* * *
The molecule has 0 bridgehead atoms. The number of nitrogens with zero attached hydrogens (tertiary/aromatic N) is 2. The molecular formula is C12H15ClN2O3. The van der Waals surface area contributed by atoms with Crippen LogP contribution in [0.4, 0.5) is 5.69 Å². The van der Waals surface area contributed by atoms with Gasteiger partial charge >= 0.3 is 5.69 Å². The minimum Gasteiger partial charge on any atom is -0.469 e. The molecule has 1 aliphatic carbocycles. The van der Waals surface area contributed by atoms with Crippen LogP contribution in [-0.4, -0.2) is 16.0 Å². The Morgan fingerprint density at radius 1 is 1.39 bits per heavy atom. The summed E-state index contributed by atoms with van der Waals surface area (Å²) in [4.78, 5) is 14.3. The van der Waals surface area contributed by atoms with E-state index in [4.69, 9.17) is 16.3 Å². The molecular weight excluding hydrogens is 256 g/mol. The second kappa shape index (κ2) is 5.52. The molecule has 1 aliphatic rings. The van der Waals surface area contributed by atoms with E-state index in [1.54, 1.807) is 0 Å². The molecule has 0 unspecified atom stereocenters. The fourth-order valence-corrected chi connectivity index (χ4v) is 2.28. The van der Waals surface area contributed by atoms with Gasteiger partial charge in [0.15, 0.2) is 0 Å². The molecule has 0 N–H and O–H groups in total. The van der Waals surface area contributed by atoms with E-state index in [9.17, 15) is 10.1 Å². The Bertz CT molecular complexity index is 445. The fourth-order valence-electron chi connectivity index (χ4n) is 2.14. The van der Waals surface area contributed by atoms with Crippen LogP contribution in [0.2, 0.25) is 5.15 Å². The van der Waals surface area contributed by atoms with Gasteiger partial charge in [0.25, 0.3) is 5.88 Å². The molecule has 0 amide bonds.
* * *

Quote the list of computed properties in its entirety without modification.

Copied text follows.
The molecule has 0 bridgehead atoms. The number of nitrogens with zero attached hydrogens (tertiary/aromatic N) is 2. The molecular formula is C12H15ClN2O3. The van der Waals surface area contributed by atoms with Crippen LogP contribution in [0.4, 0.5) is 5.69 Å². The van der Waals surface area contributed by atoms with Gasteiger partial charge >= 0.3 is 5.69 Å². The minimum Gasteiger partial charge on any atom is -0.469 e. The molecule has 1 aliphatic carbocycles. The van der Waals surface area contributed by atoms with Crippen LogP contribution in [-0.4, -0.2) is 16.0 Å². The Morgan fingerprint density at radius 1 is 1.39 bits per heavy atom. The summed E-state index contributed by atoms with van der Waals surface area (Å²) in [4.78, 5) is 14.3. The van der Waals surface area contributed by atoms with E-state index in [4.69, 9.17) is 16.3 Å². The molecular weight excluding hydrogens is 256 g/mol. The second kappa shape index (κ2) is 5.52. The molecule has 1 aliphatic rings. The van der Waals surface area contributed by atoms with E-state index in [1.54, 1.807) is 0 Å². The molecule has 0 unspecified atom stereocenters. The fourth-order valence-corrected chi connectivity index (χ4v) is 2.28. The van der Waals surface area contributed by atoms with Gasteiger partial charge in [0.15, 0.2) is 0 Å². The molecule has 0 N–H and O–H groups in total. The van der Waals surface area contributed by atoms with E-state index in [9.17, 15) is 10.1 Å². The Bertz CT molecular complexity index is 445. The fourth-order valence-electron chi connectivity index (χ4n) is 2.14. The van der Waals surface area contributed by atoms with Crippen LogP contribution in [0.2, 0.25) is 5.15 Å². The van der Waals surface area contributed by atoms with Gasteiger partial charge in [0.25, 0.3) is 5.88 Å². The molecule has 0 amide bonds.